Red Hat Bugzilla – Bug 235046
The RHN Plugin cannot be used along with the ProtectBase plugin.
Last modified: 2009-02-24 15:11:13 EST
Description of problem:
Using external yum repositories might mean that you expose yourself to several
possible problems. The most important one is protecting the packages from the
Red Hat provided channels. The yum plugin that provides that behavior is
ProtectBase, but I can't really use-it because there is no config file for the
RHN channels. Can you guys include a working ProtectBase in the Extras repo for
RHEL? I really need one.
Steps to Reproduce:
1. Add a non Red-Hat repository such as DAG.
2. Install software from the external repository.
3. Run Yum Update
You might see a few packages that override the RH provided ones.
You should see only the updates to the external packages.
I ended up reading this bug through trying to solve the same problem with the
yum-priorities plugin... which defaults everything to a low priority and
necessitates editing the repo info for base to higher than the 3rd party repo
I'm trying to also include (rpmforge, not that it really matters).
I'm not honestly sure this is a function of the rhn-plugin (and if not, please
comment back and tell me where to file this!) but it's the same problem I'm having.
The problem is that whatever priorities plugin you use, you can't edit the repo
info file for the rhn provided repos. I am looking for a way in which I can add
some properties required by 3rd party plugins to the rhn provided repos.
I know that it's not a function of the rhn-plugin, but making it one is a big
priority for me, because some 3rd party repos (2nd party as they call
themselves), might have some packages that will over-write the rhn provided
ones. I am looking to avoid that situation. I really want to be able to simply
run 'yum update', and not care about such stuff in the future.
I think that this should be filed as a medium severity RFE. It really doesn't
mean that the yum-rhn-plugin is broken in any way. It's just that in order to
sleep at nights, I need some extra functionality from it.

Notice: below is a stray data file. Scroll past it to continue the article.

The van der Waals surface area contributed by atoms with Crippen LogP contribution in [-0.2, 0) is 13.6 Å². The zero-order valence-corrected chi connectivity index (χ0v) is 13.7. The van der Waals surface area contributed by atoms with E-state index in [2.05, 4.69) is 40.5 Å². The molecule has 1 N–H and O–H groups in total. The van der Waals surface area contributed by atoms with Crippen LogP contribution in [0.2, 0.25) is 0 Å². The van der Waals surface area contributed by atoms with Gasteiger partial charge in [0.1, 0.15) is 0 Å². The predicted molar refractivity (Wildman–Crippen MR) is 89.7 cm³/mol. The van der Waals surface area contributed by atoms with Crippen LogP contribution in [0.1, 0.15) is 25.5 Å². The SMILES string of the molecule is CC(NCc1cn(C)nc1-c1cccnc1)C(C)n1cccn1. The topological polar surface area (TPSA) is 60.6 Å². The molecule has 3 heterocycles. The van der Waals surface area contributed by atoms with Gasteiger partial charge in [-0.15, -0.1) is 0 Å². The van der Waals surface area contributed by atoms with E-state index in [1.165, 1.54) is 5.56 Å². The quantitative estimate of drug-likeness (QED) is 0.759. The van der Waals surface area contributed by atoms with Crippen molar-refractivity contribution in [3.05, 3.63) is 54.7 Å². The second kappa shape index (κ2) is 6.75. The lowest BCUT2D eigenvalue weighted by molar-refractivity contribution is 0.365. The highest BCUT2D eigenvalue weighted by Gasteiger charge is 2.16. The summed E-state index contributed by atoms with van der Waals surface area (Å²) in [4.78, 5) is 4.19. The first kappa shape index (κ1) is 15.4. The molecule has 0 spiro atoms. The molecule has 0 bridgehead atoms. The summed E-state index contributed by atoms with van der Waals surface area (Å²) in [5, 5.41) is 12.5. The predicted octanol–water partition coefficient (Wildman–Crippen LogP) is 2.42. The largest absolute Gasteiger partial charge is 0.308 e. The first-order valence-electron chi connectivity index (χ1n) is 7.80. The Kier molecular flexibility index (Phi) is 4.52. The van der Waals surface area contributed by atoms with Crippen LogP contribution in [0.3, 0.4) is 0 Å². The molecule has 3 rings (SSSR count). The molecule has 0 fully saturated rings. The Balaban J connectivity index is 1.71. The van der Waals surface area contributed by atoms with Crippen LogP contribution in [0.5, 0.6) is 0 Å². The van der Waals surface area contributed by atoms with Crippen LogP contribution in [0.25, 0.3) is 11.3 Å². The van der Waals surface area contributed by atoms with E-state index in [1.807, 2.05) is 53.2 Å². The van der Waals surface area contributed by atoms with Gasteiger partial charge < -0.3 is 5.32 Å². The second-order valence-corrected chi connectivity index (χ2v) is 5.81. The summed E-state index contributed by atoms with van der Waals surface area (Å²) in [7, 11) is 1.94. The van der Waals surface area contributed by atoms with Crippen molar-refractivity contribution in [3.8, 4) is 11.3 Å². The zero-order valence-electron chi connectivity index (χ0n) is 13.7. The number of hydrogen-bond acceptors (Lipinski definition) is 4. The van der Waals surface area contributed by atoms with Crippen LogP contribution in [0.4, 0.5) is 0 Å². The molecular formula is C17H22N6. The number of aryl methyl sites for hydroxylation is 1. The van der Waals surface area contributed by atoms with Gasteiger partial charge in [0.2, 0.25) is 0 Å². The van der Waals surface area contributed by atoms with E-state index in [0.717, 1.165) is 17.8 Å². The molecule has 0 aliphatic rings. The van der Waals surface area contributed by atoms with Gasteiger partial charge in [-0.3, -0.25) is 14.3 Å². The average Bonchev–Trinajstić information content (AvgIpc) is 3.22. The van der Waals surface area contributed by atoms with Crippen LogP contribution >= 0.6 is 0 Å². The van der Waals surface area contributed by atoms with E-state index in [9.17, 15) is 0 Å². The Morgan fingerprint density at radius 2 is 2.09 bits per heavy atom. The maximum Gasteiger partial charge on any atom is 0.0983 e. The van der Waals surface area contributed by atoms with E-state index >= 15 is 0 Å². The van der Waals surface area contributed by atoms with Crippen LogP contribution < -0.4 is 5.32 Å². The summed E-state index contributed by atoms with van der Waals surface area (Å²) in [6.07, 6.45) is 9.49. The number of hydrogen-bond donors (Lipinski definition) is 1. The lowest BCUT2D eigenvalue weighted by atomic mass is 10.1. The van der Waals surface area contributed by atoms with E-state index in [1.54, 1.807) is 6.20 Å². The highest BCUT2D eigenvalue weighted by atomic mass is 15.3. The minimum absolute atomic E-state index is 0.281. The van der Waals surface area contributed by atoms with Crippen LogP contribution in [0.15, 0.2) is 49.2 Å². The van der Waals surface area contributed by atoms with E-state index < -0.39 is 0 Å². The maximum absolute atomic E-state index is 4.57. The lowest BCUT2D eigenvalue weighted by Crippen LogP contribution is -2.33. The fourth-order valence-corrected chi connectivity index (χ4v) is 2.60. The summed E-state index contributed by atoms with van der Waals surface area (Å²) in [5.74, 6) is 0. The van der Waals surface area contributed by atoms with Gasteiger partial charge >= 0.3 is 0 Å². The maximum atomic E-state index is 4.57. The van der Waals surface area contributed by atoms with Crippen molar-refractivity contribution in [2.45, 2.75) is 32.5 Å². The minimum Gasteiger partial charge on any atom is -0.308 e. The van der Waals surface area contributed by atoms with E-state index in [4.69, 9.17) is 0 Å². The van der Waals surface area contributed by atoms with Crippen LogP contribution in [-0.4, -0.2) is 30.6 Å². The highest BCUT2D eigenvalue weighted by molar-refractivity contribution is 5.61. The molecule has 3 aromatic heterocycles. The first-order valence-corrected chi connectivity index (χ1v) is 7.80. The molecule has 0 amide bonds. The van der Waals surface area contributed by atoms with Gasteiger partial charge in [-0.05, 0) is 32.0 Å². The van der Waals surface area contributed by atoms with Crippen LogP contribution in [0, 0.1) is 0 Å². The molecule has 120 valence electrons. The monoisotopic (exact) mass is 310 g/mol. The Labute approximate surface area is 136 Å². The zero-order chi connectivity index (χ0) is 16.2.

I suspect you'll be much happier by designating one machine with a RHEL
registered license to download *EVERYTHING*, including SRPM's, set up an
internal yum repository, and throw out up2date, the yum-rhn plugin, and most
especially that auto-updating bandwidth and CPU nibbling sneaky package yum-
This gives you much better release management, by allowing you to configure
your own stable um repositories with particular locked down hardware that all
your, say, web servers can look to. Then put these lines
/usr/bin/yum -R 120 -e 0 -d 0 check-update\
/usr/bin/yum -e 0 -d 0 yum list > /var/log/yumlist
# optiional, use if you have the yum-downloadly plugin
/usr/bin/yum -e 0 -d 0 --downloadonly update
Sorry, no, I won't be. I don't want to maintain my own repositories. I want
plugins to work correctly.
RH: Please work on a solution for the problem as reported?
Fair enough. Package management among multiple repositories, some outside the
control of the primary vendor, is a very difficult integration problem. It's
not helped by an inability to use published abilities built into the package
management tool, but are not aware to the DRM based "plugin". I've seen at
least one commercial client switch an 80 node Beowulf cluster to CentOS to
avoid similar sorts of license, installation, and package management pain.
User email@example.com's account has been closed
I've learned, since this antique bug, about the command 'reposync'. Ignore my
old shell script, and simply run 'reposync' as a root user to mirror all RHN
managed repositories. It's not ideal: the repositories found by reposync seem to
lag the 'yum update' command by a day, especially during the recent update to
It works best of the reposync occurs somewhere other than the /var/cache/yum on
a server, and runs createrepo against the repositories to publish them in a
local yum setup. This technique works very well with Xen and VMware virtualized
systems, and makes an RHEL network installation almost (though not quite) as
easy as a CentOS network installation.
*** This bug has been marked as a duplicate of bug 436043 ***